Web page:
“Express made sure to meet all of the requirements, not only from a legal perspective, but from Chevron’s aesthetic concerns,” he said.

The executive said Universal in the fourth quarter “pretty feverishly” attempted to put together a rental kiosk platform with big box retailers.

“I got a real hard push from them last September/October with lots of promises and state-of-the-art kiosks, but really nothing much developed there,” Tovar said.

In 2008, Sony Entertainment and Universal partnered in the United Kingdom to roll out the “PoP Instant Entertainment 24/7,” which offered PS3 games, Blu-ray Disc movies, and digital music and movie distribution.

Separately, Tovar said Redbox is running into challenges in some states where the kiosks are not in compliance with local ordinances and codes.

Several cities in Southern California restrict the placement of outside vending due to aesthetic, safety and criminal concerns. In Newport Beach, Calif., for example, outside vending machines are prohibited, according to Tovar. He appreciated that NCR had determined before the first Express kiosk was placed what restrictions — if any — existed in a region.

The executive said possible legal ramifications from Dish’s attempt to restrict the use of the Blockbuster name on Express kiosks going forward were outlined in detail with NCR’s assurance that it has the legal footing to use the name.

“We were hearing rumors about that before the press releases came out on that issue and NCR has provided all of its customers with documentation that effectively [reiterates] their belief the issue [is] moot,” Tovar said.

ExtraMile stores previously carried limited disc sellthrough at select franchise locations. Tovar said corporate-owned stores had eyed a self-serve rental business rather than rolling a dump bin filled with discounted titles.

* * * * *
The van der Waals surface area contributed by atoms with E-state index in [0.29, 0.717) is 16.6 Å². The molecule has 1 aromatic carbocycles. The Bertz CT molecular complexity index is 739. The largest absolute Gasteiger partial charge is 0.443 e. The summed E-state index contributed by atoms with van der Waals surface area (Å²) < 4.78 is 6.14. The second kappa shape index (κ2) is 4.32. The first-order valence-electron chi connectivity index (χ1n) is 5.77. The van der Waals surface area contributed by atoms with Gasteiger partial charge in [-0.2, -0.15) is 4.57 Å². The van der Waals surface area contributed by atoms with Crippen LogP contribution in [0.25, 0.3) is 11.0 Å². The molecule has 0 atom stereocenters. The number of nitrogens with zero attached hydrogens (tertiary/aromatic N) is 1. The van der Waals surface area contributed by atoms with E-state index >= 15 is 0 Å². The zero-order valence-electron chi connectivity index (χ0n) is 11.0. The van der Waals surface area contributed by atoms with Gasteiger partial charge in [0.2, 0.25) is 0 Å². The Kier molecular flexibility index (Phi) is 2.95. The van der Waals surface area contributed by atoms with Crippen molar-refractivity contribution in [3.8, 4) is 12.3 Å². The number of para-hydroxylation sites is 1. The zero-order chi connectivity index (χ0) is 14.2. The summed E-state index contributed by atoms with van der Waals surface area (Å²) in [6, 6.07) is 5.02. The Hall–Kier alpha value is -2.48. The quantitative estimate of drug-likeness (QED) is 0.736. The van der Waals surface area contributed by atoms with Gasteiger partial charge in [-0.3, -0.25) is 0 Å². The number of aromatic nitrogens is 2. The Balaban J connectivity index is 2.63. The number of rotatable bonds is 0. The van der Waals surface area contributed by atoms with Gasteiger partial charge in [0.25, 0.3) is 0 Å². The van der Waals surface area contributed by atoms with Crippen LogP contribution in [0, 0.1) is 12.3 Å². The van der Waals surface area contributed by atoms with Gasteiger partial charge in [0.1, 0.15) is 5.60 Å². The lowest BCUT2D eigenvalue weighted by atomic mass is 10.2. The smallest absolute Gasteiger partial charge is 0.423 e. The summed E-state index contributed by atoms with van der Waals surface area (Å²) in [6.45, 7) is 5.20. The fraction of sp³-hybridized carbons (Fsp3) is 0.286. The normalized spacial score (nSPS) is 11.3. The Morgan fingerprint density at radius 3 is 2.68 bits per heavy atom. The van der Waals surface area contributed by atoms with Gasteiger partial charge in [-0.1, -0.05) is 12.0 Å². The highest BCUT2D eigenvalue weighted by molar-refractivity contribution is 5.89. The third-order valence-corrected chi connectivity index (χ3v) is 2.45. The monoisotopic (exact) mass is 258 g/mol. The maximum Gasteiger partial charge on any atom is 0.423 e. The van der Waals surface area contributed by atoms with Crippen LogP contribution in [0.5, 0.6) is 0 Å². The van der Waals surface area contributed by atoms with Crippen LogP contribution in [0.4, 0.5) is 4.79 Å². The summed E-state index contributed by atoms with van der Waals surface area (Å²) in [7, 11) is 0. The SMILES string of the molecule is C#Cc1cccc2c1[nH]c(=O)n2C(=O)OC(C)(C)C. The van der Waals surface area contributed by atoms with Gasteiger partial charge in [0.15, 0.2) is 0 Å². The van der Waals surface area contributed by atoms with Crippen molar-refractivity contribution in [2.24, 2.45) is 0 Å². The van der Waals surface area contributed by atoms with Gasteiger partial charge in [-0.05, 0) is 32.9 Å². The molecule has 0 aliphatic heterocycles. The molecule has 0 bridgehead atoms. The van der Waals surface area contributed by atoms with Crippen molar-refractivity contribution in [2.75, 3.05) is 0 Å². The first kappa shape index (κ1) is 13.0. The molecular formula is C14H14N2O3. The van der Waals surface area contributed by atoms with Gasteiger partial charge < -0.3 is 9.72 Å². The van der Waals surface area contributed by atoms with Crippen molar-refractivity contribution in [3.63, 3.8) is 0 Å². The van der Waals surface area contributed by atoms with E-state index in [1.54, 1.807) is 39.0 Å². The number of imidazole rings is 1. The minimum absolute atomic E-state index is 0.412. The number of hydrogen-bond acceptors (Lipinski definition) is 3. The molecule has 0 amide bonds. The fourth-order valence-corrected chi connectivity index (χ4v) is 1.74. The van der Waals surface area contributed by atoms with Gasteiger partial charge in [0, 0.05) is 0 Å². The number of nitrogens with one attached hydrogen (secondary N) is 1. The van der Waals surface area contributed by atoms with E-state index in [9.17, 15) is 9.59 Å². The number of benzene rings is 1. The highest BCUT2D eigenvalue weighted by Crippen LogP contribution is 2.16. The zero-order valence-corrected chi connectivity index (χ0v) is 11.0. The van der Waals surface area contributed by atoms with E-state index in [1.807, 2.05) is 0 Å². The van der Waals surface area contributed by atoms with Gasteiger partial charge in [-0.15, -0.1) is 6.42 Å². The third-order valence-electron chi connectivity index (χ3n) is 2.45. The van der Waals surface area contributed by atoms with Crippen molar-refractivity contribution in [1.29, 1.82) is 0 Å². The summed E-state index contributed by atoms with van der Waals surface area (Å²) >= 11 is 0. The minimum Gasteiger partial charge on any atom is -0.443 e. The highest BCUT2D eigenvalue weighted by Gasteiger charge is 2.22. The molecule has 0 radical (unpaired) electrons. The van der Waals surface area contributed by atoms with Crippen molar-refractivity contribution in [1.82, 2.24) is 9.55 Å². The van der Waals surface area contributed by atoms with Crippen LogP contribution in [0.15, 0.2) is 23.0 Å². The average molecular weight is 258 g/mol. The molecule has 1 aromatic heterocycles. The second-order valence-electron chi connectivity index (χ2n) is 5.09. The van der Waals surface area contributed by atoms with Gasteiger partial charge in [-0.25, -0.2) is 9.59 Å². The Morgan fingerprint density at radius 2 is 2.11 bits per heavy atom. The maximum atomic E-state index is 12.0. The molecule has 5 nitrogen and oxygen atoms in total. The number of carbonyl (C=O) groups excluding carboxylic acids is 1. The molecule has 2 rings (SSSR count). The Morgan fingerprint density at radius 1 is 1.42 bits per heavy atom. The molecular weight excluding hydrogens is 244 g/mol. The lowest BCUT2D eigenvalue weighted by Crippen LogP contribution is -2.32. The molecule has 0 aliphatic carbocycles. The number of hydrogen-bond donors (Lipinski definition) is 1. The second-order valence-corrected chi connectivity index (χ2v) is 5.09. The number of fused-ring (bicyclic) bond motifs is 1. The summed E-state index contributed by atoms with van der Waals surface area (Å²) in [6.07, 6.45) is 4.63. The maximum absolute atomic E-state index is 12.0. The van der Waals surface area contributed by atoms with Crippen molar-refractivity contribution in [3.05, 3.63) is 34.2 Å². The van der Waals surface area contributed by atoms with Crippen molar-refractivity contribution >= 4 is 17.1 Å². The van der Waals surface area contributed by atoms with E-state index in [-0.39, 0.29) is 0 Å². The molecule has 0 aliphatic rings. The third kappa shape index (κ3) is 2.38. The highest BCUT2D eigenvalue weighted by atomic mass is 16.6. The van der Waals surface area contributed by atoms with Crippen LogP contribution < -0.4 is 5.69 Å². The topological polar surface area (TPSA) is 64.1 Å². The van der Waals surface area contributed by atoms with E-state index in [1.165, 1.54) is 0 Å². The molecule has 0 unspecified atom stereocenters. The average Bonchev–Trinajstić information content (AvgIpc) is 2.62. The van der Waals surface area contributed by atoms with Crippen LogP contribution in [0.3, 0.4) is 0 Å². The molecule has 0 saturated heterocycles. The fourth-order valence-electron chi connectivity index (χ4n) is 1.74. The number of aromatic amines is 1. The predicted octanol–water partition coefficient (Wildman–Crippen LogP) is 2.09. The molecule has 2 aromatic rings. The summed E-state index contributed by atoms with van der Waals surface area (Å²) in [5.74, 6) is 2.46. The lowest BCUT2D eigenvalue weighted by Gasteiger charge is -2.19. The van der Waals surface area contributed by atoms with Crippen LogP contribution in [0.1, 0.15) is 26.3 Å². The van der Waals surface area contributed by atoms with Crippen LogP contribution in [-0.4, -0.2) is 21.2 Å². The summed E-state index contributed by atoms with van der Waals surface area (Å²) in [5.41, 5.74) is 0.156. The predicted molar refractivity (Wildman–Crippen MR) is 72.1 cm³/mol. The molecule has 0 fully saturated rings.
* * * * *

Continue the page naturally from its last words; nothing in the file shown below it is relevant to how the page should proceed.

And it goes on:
“That’s a lot of inventory to be holding for relatively minimal revenue,” he said. “Anybody that’s done that type of program in the past ... it just isn’t very appealing to customers.”

Tovar said at the higher-volume beach city stores, being able to rent a movie and return it to any Express helps with the business’ mobile customer base. He cited an Express location in Grover Beach, south of Pismo Beach in Central California, which he said continually is overfilled with returns from three other Express locations in town.

Attempts to stock extra Blu-ray titles have been met with little consumer support.

“We thought it was going to be a bigger concern and we pushed NCR pretty dramatically to [up Blu-ray offerings], but as we talked to our customers and store managers about what format customers are looking for, [Blu-ray] has been relatively minimal,” Tovar said, adding that the typical ExtraMile customer may not be inclined to rent in high-definition as much as seek quick entertainment.

Meanwhile, ExtraMile locations in geographical rural areas affected by shuttered video stores have become the surrogate video store.

“Customers love the convenience of vending,” Tovar said.


About the Author: Erik Gruenwedel